Debbie Mellor, MD of Keighley Laboratories, has been elected to the management
committee of the Contract Heat Treatment Association (CHTA) and formally appointed a director, following the recent AGM. She is the only woman amongst eighteen CHTA officers and one of relatively few female chief executives in the engineering industry, although she feels that the increasing application of high technology provides a route for others to follow.
Formed in 1973, the CHTA represents the majority of companies providing sub-contract heat treatment services, together totalling over 70% of UK processing capacity, and its members have more than 2,500 years’ combined metallurgical experience. The membership is diverse, ranging from the world’s largest heat treatment company to the smallest, and it embraces every variety of thermal process, from annealing and hardening, to carburising and nitriding. The CHTA promotes, protects and champions the industry, recently publishing a comprehensive buyers guide and, through its umbrella organisation the Surface Engineering Association (SEA), negotiating entry into a Climate Change Agreement (CCA) to reduce members’ energy tax.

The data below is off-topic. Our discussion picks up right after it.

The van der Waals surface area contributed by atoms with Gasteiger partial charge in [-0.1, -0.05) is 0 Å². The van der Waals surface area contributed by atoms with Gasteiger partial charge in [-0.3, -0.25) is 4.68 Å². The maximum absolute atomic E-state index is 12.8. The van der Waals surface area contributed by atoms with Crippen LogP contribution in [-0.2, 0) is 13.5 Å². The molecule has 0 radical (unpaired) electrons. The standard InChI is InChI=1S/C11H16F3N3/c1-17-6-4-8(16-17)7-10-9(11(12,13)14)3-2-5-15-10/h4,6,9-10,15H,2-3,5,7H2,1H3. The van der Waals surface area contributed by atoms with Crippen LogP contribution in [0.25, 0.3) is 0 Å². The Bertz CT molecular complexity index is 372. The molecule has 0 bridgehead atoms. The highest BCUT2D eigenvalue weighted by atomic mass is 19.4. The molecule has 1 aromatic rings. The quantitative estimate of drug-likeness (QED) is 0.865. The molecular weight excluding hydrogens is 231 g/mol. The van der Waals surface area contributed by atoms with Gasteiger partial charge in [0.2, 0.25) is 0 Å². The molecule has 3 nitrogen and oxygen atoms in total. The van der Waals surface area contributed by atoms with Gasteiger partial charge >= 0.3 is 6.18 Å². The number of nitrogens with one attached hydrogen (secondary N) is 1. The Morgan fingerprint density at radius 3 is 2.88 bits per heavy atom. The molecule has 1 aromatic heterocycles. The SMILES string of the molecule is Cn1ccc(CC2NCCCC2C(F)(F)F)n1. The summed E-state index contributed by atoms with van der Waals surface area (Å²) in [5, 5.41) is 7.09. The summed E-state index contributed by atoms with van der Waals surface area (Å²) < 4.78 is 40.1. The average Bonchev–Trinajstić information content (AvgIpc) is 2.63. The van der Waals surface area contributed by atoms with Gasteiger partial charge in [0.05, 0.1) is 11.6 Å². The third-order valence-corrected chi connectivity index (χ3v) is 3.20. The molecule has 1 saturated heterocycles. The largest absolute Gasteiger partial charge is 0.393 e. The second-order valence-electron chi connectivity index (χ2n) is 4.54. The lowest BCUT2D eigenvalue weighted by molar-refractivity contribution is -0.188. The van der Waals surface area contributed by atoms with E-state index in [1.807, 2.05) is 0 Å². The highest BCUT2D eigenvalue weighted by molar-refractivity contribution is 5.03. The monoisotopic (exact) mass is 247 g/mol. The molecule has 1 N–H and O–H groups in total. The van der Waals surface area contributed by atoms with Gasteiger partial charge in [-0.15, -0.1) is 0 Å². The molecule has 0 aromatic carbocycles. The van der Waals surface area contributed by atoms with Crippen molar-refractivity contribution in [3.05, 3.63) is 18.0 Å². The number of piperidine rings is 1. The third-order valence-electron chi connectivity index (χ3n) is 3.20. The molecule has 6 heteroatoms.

“Keighley Laboratories is a long-standing member of the CHTA and we believe it does a valuable job, in areas like the CCA initiative, government liaison through the SEA and representing the industry as a unified body ,” says Debbie. “Becoming a member of the management committee helps raise the profile of my company, enables me to network and share intelligence with industry counterparts, and lets me play a role in representing and promoting the metallurgical sector.”
Exemplifying the opportunities for career progression, Debbie joined Keighley Labs in 1986, as an office junior in the accounts department, progressing to Company Secretary by 1997, then becoming a board director in 2007. After a spell as Acting MD, she was appointed Managing Director in September 2008, presiding over a company that this year celebrates its 90th anniversary. Offering a wide range of sub-contract heat treatment processes and a broad array of metallurgical testing and laboratory facilities, the West Yorkshire company is unique in offering the two disciplines on one site, saving time and transport costs for clients of both services.
“It’s interesting being a women in what is perceived as a man’s world,” says Debbie. “There is certainly room for more women in engineering. We recently recruited a female material sciences graduate to work in our laboratory, perhaps showing the way forward for other young women.”
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